Health &Wellness The Newsletter About Your Health And Caring For Your Body
OCTOBER IS NATIONAL PHYSICAL THERAPY MONTH! October is fast approaching, and with it comes its share of official “national day” designations, including whimsical days like “National Pumpkin Seed Day.” But did you know that the entire month has been dedicated to National Physical Therapy Month? So, as the leaves are turning and you’re working on your jack-o-lanterns, take the time to learn more about the many benefits of physical therapy. What Is National Physical Therapy Month All About? Among other conditions the general public may not associate with physical therapy are pelvic floor dysfunction, TMJ, cardiopulmonary disease, Parkinson’s, and traumatic brain injuries. Why #ChoosePT? In recent years, National Physical Therapy Month has also focused on the alternative PT offers over opioids. With opioid abuse at an all-time high -- and tragic overdoses on the rise -- alternatives to this class of prescription medication are even more important. The National Centers for Disease Control (CDC) estimates that opioid prescriptions have quadrupled in recent years. Yet, the number of people reporting chronic pain has not gone down.
For almost 40 years, physical therapy has been celebrated by official proclamation. And since 1992, October is the month for honoring physical therapists and the important role they play in healing people in pain. In the modern era of social media, hashtags like #UsePhysicalTherapy and #ChoosePT have helped spread the word. Physical Therapy Month allows patients to share their stories about how PT has changed their lives for the better. It also gives physical therapists a forum for spreading the word about the different kinds of treatment patients can receive. Many members of the general public don’t realize that aside from specialized exercises that build strength and flexibility, PT also offers pain management through massage, heat and cold applications, and specialized electronic-pulse devices. What Symptoms and Conditions Does PT Help? Physical therapy tends to be associated with sports injuries, along with chronic problems such as back pain, surgery recovery, and balance issues. Yet, you may not realize the range of problems which physical therapy can help -- both for pain management and to help ease other symptoms. Do you have hand pain and stiffness? Physical therapists treat hand and wrist conditions ranging from carpal tunnel to “trigger finger.” Tennis elbow and rotator cuff injuries can also be aided through PT.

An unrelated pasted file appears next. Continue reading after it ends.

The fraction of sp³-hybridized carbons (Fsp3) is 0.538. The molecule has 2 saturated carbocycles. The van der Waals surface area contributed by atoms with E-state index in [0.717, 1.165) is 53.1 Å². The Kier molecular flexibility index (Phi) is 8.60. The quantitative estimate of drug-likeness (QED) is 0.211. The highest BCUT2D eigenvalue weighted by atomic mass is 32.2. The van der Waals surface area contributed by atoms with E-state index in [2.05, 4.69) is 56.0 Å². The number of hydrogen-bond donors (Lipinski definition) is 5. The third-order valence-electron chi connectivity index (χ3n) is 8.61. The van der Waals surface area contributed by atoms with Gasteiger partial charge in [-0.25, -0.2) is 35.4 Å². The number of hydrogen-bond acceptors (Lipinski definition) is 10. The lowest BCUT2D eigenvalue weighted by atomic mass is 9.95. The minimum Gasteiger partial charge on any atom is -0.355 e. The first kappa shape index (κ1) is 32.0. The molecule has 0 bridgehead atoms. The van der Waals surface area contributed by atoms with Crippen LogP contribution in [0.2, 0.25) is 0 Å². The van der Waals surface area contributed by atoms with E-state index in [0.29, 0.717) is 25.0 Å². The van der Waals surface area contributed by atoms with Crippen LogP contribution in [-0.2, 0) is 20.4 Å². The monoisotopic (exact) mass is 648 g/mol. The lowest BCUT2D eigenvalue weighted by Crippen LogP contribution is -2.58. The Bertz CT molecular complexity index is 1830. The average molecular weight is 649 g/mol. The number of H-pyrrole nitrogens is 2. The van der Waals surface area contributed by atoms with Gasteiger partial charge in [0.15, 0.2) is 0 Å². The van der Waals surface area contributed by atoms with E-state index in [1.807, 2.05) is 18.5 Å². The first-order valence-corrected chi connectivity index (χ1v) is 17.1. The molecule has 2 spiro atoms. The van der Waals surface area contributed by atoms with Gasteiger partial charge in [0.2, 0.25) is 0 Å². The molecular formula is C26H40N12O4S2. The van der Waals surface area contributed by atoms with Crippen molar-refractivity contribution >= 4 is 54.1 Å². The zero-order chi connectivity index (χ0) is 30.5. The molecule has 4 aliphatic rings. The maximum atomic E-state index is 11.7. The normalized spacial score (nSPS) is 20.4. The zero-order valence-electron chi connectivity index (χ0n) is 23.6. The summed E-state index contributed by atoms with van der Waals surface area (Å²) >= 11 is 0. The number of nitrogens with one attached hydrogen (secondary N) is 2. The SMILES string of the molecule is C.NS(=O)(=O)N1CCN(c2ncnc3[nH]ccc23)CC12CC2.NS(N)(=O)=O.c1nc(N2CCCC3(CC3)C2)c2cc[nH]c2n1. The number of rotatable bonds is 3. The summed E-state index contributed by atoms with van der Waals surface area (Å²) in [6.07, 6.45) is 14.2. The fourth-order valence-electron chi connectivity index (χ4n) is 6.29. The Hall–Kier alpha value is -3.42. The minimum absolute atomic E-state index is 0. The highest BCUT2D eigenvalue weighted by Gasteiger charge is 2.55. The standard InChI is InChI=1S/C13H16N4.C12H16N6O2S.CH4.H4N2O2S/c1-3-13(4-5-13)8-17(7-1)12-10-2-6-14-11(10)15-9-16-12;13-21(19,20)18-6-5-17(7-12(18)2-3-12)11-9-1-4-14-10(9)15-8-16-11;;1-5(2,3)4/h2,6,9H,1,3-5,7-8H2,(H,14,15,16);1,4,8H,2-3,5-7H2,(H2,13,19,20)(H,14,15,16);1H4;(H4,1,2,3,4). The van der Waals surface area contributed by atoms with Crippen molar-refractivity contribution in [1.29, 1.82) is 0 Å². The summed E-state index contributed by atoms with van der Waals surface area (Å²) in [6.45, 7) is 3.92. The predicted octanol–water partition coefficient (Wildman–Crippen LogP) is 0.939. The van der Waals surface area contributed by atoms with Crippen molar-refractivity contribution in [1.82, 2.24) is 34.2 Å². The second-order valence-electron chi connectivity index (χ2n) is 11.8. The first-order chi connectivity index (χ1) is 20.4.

So how can you tell if physical therapy is a better choice than prescription opioids?TheCDCsuggests that if you fall into any of these categories, physical therapy can be beneficial: • Pain comes from fibromyalgia, low back pain, knee arthritis or hip arthritis. These conditions in particular are known for responding well to physical therapy when it comes to pain management. • The pain has lasted more than 90 days, meaning that it has gone from “acute” to “chronic.” • The benefits of prescription opioids don’t outweigh their risks. In the early days after an injury or an operation, painkillers help patients function without crippling pain. But with each day that passes, the risks opioids pose outweigh the rewards. If you’ve become afraid of the pain. Obviously, nobody welcomes physical discomfort. But some people become overly dependent on a pill’s ability to remove all aches and twinges. In PT, pain is a way to determine exactly what needs to be worked on, in order to reduce discomfort down the road.
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